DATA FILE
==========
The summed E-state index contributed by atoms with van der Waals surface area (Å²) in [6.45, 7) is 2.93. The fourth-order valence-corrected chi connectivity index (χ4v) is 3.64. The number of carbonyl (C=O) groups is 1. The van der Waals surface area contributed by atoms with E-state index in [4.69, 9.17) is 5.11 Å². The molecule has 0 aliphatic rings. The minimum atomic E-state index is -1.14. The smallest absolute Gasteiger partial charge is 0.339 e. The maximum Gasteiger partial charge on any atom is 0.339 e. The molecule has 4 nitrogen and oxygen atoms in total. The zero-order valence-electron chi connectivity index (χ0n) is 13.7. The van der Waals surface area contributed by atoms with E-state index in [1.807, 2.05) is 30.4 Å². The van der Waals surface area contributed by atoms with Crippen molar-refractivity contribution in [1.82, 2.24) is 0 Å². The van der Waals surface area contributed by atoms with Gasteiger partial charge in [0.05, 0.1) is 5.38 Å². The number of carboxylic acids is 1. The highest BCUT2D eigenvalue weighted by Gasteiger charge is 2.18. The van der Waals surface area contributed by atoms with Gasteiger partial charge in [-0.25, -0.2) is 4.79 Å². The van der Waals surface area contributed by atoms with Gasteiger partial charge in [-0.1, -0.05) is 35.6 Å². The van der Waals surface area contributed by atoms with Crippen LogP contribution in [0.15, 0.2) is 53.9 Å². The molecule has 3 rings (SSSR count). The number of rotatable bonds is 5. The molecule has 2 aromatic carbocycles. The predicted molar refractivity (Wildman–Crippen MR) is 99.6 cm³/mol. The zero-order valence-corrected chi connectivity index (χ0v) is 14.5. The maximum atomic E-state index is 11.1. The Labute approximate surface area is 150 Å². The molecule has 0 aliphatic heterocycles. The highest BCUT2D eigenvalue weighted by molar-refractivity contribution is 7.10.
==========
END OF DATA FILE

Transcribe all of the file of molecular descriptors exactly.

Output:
The summed E-state index contributed by atoms with van der Waals surface area (Å²) in [6.45, 7) is 2.93. The fourth-order valence-corrected chi connectivity index (χ4v) is 3.64. The number of carbonyl (C=O) groups is 1. The van der Waals surface area contributed by atoms with E-state index in [4.69, 9.17) is 5.11 Å². The molecule has 0 aliphatic rings. The minimum atomic E-state index is -1.14. The smallest absolute Gasteiger partial charge is 0.339 e. The maximum Gasteiger partial charge on any atom is 0.339 e. The molecule has 4 nitrogen and oxygen atoms in total. The zero-order valence-electron chi connectivity index (χ0n) is 13.7. The van der Waals surface area contributed by atoms with E-state index in [1.807, 2.05) is 30.4 Å². The van der Waals surface area contributed by atoms with Crippen molar-refractivity contribution in [1.82, 2.24) is 0 Å². The van der Waals surface area contributed by atoms with Gasteiger partial charge in [0.05, 0.1) is 5.38 Å². The number of carboxylic acids is 1. The highest BCUT2D eigenvalue weighted by Gasteiger charge is 2.18. The van der Waals surface area contributed by atoms with Gasteiger partial charge in [-0.25, -0.2) is 4.79 Å². The van der Waals surface area contributed by atoms with Gasteiger partial charge in [-0.1, -0.05) is 35.6 Å². The van der Waals surface area contributed by atoms with Crippen LogP contribution in [0.15, 0.2) is 53.9 Å². The molecule has 3 rings (SSSR count). The number of rotatable bonds is 5. The molecule has 2 aromatic carbocycles. The predicted molar refractivity (Wildman–Crippen MR) is 99.6 cm³/mol. The zero-order valence-corrected chi connectivity index (χ0v) is 14.5. The maximum atomic E-state index is 11.1. The Labute approximate surface area is 150 Å². The molecule has 0 aliphatic heterocycles. The highest BCUT2D eigenvalue weighted by molar-refractivity contribution is 7.10.